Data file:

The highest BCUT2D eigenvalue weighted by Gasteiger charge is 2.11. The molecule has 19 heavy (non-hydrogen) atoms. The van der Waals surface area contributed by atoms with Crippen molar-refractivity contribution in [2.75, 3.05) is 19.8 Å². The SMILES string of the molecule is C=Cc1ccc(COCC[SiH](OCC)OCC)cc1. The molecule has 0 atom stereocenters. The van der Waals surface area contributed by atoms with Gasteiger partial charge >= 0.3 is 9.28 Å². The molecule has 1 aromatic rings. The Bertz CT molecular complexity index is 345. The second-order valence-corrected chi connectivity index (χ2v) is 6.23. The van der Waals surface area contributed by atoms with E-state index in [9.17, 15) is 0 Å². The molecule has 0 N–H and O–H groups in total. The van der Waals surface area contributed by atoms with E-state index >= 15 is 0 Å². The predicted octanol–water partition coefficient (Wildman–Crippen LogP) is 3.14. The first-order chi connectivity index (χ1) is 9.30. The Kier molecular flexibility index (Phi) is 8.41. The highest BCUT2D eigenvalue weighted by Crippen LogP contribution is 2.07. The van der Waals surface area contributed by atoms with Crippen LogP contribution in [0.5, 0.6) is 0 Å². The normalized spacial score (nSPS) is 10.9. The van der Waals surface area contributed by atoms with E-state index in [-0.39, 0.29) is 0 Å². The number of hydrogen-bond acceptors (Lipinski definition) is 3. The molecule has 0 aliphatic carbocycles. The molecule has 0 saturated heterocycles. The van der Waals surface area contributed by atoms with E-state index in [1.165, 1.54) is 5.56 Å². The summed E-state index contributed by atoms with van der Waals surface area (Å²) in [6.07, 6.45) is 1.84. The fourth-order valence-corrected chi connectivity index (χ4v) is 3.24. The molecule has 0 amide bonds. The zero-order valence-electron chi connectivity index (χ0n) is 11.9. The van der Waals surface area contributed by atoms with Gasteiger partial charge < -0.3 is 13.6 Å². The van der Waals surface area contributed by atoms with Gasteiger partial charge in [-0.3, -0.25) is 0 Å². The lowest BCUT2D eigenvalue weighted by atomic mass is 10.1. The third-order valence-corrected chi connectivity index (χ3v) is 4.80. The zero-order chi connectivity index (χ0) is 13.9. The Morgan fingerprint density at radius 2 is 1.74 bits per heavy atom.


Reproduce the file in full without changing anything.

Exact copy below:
The highest BCUT2D eigenvalue weighted by Gasteiger charge is 2.11. The molecule has 19 heavy (non-hydrogen) atoms. The van der Waals surface area contributed by atoms with Crippen molar-refractivity contribution in [2.75, 3.05) is 19.8 Å². The SMILES string of the molecule is C=Cc1ccc(COCC[SiH](OCC)OCC)cc1. The molecule has 0 atom stereocenters. The van der Waals surface area contributed by atoms with Gasteiger partial charge >= 0.3 is 9.28 Å². The molecule has 1 aromatic rings. The Bertz CT molecular complexity index is 345. The second-order valence-corrected chi connectivity index (χ2v) is 6.23. The van der Waals surface area contributed by atoms with E-state index in [9.17, 15) is 0 Å². The molecule has 0 N–H and O–H groups in total. The van der Waals surface area contributed by atoms with E-state index >= 15 is 0 Å². The predicted octanol–water partition coefficient (Wildman–Crippen LogP) is 3.14. The first-order chi connectivity index (χ1) is 9.30. The Kier molecular flexibility index (Phi) is 8.41. The highest BCUT2D eigenvalue weighted by Crippen LogP contribution is 2.07. The van der Waals surface area contributed by atoms with Crippen LogP contribution in [0.5, 0.6) is 0 Å². The normalized spacial score (nSPS) is 10.9. The van der Waals surface area contributed by atoms with E-state index in [-0.39, 0.29) is 0 Å². The number of hydrogen-bond acceptors (Lipinski definition) is 3. The molecule has 0 aliphatic carbocycles. The molecule has 0 saturated heterocycles. The van der Waals surface area contributed by atoms with E-state index in [1.165, 1.54) is 5.56 Å². The summed E-state index contributed by atoms with van der Waals surface area (Å²) in [6.07, 6.45) is 1.84. The fourth-order valence-corrected chi connectivity index (χ4v) is 3.24. The molecule has 0 amide bonds. The zero-order valence-electron chi connectivity index (χ0n) is 11.9. The van der Waals surface area contributed by atoms with Gasteiger partial charge < -0.3 is 13.6 Å². The van der Waals surface area contributed by atoms with Gasteiger partial charge in [-0.3, -0.25) is 0 Å². The lowest BCUT2D eigenvalue weighted by atomic mass is 10.1. The third-order valence-corrected chi connectivity index (χ3v) is 4.80. The zero-order chi connectivity index (χ0) is 13.9. The Morgan fingerprint density at radius 2 is 1.74 bits per heavy atom.